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With Eviction Notice Suspended, NCAA Leadership Must Now Be Held Accountable

The latest episode in the Ngorongoro saga reminds us of the urgency of interventions to find long-lasting solutions to the problem that has persisted for many years.

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On Tuesday afternoon, April 20, 2021, the Ngorongoro Conservation Area Authority (NCAA) issued a statement suspending the implementation of its thirty-day notice it earlier released, requiring the people living in the property to leave as well as demolishing the houses they reportedly built without the permission of the authority. The NCAA said that the decision to halt the implementation of the notice was due to “misunderstanding” the notice raised over its directives.

Released on April 12, 2021, the NCAA notice asked 45 people to leave the NCAA to Jema and Oldoinyosambu( the village in Ngorongoro District but outside the Conservation Area), 112 properties to be demolished at the owners own cost, among them government properties and 174 families allegedly unlawful migrants (some presents in the area since the 1960s and 1970s) to return into their ancestral territories. The NCAA claimed that the notice followed resolutions of a district defence and security committee meeting of March 4, 2021.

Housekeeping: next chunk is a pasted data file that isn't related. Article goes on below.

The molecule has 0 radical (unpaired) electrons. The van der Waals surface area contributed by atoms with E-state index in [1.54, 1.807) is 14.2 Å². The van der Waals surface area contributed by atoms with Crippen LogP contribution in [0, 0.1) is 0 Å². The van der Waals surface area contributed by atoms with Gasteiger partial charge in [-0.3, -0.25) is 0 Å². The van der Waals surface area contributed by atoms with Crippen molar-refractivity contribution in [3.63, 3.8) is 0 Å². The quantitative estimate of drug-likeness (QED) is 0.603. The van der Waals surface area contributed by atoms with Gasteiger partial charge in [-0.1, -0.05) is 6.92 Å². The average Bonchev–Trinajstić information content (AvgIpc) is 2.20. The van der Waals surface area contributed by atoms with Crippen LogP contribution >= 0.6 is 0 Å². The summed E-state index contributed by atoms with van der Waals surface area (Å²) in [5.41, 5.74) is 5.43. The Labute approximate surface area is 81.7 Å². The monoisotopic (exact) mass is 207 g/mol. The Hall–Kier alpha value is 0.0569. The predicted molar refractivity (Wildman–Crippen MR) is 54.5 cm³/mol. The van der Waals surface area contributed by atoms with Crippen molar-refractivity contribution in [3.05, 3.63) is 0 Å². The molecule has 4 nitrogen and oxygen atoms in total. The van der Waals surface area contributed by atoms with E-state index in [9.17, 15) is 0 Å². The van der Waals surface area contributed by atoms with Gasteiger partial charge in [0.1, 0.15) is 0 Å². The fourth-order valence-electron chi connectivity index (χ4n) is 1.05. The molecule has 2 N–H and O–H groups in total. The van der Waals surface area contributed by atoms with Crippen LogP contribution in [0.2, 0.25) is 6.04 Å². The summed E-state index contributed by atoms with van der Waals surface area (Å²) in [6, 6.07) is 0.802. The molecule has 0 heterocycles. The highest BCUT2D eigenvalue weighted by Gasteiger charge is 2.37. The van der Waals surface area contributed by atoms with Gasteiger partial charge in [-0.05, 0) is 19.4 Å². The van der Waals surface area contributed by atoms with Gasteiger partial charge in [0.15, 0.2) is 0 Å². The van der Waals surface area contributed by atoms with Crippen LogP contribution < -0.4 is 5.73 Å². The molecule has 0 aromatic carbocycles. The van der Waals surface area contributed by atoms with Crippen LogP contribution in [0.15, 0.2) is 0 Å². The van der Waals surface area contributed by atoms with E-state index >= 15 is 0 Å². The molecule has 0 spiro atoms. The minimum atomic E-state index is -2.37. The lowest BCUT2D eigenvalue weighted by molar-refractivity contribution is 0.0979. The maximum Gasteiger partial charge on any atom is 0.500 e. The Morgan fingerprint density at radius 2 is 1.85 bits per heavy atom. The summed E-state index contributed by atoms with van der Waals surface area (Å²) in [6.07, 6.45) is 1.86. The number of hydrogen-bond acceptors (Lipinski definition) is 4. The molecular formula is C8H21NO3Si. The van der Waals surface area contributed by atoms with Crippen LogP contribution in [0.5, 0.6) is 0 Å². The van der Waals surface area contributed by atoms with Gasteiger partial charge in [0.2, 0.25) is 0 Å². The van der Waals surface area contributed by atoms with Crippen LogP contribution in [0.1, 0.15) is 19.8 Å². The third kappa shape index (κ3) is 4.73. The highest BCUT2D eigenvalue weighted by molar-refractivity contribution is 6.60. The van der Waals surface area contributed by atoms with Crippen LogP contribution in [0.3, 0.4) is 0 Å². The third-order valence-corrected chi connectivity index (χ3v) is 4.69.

The list of ‘illegal properties’ red-listed by the NCAA and which need to be demolished within 30 days include a village office and a village food store in Kakesio village; a village office, a milk project office and a police station in Endulen village; a primary school and a dispensary in Nasipooriong village; a dispensary, village maize grinding machine, a primary school and a village office in Esere village; a village office in Oloirobi village; a village office in Alaitole village; and a village veterinary house in Osinoni village. On the list are also faith-based properties whereby an Anglican Church in Kakesio village, a Catholic Church and a pre-and primary school in Endulen village, a Pentecost Nursery school in Nasipooriong village and a Mosque in Endulen village also need to be demolished. Part of these properties has been there before Independence as for the Catholic Church, 1981 as of the police station and 1990s for some primary schools.

The urgency of interventions

While the  decision to put a stop to the implementation of the notice is welcome, very urgent intervention is needed to rescue the looming threat to humanity in Ngorongoro following the government of Tanzania’s several attempts to rid the area of its ancestral owners under the guise of conserving the world heritage site which includes the spectacular Ngorongoro Crater, the world’s largest caldera.